>> US Secretary of State John Kerry was looking forward to a victory lap at this week's Climate Change Conference in Morocco. But with Donald Trump set to take office, and America's participation in the landmark Paris Climate Accord hanging in the balance, Kerry finds he's doing more consoling than celebrating.
Reuters correspondent, Gigani Torabati, is in Marrakech.>> This was supposed to be a bit of a celebration. So what was supposed to be kind of a very upbeat occasion, where of course they were going to commit to more work, and getting really the details ironed out. That work is still being done, but it's also taken a bit of a more worried and anxious tone here.
The election of Donald Trump as US president has sort of cast a pall over the entire proceedings.>> Trump has called climate change a hoax and said he would rip up the Paris deal, halt any US taxpayer funds for UN global warming program and revive the US coal sector.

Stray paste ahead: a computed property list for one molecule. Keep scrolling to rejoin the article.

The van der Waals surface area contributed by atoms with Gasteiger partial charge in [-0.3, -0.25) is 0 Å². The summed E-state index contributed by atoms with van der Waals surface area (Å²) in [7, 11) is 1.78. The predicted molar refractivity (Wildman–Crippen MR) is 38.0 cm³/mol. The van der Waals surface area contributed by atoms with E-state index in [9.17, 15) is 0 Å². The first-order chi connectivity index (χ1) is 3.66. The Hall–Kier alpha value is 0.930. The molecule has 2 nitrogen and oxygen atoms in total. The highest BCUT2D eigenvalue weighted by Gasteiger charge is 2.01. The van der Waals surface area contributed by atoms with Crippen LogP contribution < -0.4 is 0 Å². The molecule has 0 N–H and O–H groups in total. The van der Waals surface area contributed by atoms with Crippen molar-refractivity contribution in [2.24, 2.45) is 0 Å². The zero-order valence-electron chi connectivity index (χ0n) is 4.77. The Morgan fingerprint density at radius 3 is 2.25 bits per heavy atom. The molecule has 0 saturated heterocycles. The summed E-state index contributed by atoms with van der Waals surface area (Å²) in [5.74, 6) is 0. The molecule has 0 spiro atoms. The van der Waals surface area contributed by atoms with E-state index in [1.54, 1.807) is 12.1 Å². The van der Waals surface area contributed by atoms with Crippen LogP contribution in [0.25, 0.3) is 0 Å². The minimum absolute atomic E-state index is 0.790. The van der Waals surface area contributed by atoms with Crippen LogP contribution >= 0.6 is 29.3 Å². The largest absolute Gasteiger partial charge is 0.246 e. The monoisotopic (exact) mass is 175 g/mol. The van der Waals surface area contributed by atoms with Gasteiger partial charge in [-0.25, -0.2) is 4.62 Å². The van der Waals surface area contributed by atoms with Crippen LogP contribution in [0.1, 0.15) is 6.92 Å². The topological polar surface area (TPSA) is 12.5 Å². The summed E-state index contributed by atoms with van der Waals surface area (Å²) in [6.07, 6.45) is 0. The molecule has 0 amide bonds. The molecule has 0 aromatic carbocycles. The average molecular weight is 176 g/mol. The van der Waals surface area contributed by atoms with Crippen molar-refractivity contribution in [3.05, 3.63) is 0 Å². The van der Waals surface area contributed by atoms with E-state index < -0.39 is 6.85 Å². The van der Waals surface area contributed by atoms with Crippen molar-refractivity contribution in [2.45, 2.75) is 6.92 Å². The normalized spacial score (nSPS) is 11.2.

But Secretary of State Kerry, who saw first hand the effects of climate change at a trip to Antarctica last week, did his best to try and calm fears.>> Obviously an election took place in my country. And I know it has left some, here and elsewhere, feeling uncertain about the future.
I obviously understand that uncertainty. And while I can't stand here and speculate about what policies our president elect will pursue, I will tell you this. In the time that I have spent in the public life, one of the things I have learned is that some issues look a little bit different when you're actually in office compared to when you're on the campaign trail.
>> For now, the United States is proceeding as if it's business as usual. Presenting a plan for a quote deep decarbonization of the US economy that foresees an 80% cut in emissions in the coming decades.>> Little insight for you, we are not yet in touch with the transition team.